Mocking HTTP requests with HTTPretty
Today it is quite common to write applications that depend on third-party APIs, or even internal APIs, in this modularized digital world. But it makes testing tricky because dependency has an impact during the testing process:
- Test cases will be slow
- Test cases might fail if the third-party service is down
- Test cases will consume resources in the external service (allowed rate limits)
- Sensitive information must be available to make them work (API Keys, secrets, etc)
That’s enough reasons to think of better ways to improve the process, and this is where HTTPretty comes to the rescue.
HTTPretty is just a mocking library for HTTP requests. Quoting their original words:
Once upon a time a python developer wanted to use a RESTful api, everything was fine but until the day he needed to test the code that hits the RESTful API: what if the API server is down? What if its content has changed?
Lucky for us HTTPretty has a really simple interface and since it monkey patches Python’s socket module, it works independently of the HTTP library used.
Lets start with a simple example, let’s
200 response (we
will be using the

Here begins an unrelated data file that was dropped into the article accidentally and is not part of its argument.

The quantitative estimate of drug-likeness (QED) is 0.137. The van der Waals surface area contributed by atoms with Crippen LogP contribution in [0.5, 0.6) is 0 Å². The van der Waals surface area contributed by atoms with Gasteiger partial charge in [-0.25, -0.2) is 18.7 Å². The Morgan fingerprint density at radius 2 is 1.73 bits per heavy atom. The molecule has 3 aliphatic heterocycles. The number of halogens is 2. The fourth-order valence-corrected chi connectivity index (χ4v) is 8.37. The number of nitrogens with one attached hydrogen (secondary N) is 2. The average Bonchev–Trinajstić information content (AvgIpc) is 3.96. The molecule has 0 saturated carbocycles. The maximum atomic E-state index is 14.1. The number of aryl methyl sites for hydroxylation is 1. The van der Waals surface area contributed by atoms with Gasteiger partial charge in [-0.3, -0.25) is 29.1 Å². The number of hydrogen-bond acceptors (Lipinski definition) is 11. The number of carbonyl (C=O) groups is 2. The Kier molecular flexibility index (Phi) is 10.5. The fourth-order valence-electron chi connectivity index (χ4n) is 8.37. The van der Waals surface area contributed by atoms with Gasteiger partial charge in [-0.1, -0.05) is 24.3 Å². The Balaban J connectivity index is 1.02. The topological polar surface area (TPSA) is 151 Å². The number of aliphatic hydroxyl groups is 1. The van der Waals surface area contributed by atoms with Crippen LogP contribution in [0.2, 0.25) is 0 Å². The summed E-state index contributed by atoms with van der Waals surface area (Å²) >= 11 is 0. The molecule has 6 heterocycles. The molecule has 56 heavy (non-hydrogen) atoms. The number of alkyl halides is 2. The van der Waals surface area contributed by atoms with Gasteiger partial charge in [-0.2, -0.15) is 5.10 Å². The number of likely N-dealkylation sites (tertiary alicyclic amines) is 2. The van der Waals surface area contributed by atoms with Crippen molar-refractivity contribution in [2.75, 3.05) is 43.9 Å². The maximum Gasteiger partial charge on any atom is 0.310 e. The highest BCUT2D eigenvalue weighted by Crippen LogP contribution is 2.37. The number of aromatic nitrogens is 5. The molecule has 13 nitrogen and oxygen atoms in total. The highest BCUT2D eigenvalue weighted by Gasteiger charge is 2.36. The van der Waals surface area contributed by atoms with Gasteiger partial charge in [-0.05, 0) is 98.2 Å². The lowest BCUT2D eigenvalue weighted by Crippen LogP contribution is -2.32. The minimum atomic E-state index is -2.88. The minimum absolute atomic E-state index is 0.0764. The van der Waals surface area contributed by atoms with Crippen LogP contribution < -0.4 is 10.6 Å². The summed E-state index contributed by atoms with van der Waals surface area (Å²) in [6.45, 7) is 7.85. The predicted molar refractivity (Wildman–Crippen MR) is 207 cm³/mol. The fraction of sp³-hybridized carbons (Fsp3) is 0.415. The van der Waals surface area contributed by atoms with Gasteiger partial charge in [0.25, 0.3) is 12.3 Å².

requests library for its simplicity):
We can override the response content of course:
We can make the response content to be of any type, JSON for example:
For simplicity, there’s a decorator that will call
disable() for us:
HTTPretty also support the many HTTP methods beside
GET, they can be
Other features are:
- Add custom headers with the
- Define multiple response values with the
responsesparameter, the responses will be returned in order they are defined.
- Set a function as
URIcan be defined as a regular expression.
HTTPretty is great tool that helps to speed up the test cases that depend on external APIs. It also help to ensure that the application logic is well defined with the expected responses from the services, and if the third-party changes, it’s not a fault in your code.